Though we do not know what causes BIA-ALCL, there is increasing evidence to support an infective trigger. The time frame for its development fits with a chronic bio-film infection. In addition to the implant surface acting as a passive conduit for bacteria, it is believed that patients with genetic susceptibility and with an abnormal immune response, over time may contribute to the eventual development of BIA-ALCL. The 14 point plan (www.saferbreastimplants.org/about/the-14-point-plan/) has strategies that can be incorporated into surgical practice to prevent implant contamination and may be a useful tool in reducing the risk of BIA-ALCL.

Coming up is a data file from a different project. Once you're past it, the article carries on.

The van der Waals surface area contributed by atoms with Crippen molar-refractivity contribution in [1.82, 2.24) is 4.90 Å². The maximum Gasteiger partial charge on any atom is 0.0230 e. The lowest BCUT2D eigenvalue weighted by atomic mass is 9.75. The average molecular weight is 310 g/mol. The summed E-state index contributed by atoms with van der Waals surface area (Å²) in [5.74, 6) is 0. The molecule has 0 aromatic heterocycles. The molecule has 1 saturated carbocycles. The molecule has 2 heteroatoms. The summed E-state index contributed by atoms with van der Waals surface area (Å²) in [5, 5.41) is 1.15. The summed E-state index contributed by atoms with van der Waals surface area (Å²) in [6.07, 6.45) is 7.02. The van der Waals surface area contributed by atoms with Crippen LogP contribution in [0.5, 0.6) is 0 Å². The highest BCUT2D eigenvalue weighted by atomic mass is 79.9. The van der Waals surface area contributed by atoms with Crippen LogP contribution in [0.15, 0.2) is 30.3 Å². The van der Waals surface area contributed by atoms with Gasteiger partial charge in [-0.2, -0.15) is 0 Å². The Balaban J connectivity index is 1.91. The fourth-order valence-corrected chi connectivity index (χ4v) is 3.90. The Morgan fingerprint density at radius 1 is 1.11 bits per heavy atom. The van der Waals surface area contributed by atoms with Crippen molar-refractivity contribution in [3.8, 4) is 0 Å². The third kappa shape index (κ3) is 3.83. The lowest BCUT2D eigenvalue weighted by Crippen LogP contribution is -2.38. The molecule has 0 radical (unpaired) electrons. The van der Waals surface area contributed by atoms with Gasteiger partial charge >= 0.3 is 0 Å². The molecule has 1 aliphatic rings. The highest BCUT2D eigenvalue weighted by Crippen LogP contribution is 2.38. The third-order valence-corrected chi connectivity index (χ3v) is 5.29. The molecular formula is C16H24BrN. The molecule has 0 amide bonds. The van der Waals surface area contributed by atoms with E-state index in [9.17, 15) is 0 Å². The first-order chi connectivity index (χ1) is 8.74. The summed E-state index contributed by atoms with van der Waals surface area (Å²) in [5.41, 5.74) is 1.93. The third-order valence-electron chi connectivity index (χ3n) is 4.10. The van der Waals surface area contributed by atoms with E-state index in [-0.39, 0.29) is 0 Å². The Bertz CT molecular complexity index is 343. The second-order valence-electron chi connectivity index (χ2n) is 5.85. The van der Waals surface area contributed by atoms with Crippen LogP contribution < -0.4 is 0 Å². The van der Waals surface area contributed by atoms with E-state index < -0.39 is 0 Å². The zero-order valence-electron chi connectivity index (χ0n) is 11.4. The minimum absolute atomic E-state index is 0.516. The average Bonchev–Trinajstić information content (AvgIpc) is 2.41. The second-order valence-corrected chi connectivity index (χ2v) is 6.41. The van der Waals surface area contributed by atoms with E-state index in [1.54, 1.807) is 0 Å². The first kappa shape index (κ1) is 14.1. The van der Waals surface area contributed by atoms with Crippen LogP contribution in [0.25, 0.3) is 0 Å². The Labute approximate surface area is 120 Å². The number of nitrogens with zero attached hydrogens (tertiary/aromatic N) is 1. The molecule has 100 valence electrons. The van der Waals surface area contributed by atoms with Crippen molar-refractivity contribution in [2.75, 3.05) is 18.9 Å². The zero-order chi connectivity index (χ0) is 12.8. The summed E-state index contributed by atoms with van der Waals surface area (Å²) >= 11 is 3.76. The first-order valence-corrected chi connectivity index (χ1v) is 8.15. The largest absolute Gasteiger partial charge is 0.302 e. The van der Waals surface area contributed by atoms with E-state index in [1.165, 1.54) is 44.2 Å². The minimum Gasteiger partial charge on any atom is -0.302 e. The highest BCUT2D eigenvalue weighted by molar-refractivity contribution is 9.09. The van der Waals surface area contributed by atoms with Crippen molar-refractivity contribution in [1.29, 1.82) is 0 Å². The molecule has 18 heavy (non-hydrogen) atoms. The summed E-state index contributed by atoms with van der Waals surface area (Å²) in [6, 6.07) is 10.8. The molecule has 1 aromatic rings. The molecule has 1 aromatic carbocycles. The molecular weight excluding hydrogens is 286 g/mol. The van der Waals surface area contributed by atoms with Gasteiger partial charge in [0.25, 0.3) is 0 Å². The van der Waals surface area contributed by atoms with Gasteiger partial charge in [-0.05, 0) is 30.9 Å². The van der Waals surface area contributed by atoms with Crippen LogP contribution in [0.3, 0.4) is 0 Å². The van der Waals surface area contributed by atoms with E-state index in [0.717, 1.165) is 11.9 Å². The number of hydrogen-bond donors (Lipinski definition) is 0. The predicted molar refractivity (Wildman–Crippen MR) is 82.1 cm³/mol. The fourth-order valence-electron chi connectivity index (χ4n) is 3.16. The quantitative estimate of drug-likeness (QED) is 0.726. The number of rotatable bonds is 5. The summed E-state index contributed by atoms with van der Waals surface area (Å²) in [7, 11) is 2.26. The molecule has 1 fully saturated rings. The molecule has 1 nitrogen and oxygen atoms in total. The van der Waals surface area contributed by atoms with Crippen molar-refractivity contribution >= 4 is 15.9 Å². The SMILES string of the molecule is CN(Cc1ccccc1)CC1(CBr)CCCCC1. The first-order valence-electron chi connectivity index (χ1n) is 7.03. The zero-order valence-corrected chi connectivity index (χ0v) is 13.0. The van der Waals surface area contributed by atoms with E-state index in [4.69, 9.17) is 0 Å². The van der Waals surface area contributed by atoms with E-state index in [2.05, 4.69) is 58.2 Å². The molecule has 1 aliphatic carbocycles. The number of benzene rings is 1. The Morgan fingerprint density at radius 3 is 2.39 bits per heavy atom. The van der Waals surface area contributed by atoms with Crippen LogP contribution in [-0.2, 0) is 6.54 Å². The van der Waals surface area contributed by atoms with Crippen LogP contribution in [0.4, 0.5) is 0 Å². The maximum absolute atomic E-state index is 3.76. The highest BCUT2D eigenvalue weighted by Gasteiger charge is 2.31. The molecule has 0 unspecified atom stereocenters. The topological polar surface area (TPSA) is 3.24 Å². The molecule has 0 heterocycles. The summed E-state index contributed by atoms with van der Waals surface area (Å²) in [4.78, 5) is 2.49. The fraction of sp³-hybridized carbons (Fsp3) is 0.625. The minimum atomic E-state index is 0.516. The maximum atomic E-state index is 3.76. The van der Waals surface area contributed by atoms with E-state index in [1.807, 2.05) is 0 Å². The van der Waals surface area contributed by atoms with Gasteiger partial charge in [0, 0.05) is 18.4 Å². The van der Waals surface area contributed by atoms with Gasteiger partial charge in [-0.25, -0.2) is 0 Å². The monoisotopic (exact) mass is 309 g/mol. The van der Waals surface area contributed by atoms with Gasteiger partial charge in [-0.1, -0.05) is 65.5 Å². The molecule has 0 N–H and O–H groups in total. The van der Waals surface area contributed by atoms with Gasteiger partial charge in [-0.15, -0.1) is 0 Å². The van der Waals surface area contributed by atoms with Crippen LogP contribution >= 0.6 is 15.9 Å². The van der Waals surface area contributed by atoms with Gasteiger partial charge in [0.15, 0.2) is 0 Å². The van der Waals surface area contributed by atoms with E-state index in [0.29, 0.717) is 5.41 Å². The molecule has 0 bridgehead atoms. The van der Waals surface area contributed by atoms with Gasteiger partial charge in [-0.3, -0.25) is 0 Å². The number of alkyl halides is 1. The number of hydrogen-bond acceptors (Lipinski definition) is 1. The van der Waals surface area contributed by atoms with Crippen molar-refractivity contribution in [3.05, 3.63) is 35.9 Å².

To summarise, Breast Implant-Associated Anaplastic Large Cell Lymphoma (BIA-ALCL) remains a rare condition that has been identified in 360 patients worldwide. All of the information to date suggests that women with breast implants have a very low but increased risk of developing ALCL compared to women who do not have breast implants. Most cases of breast implant-associated ALCL are treated by removal of the implant and the capsule surrounding the implant, however, some cases may require chemotherapy.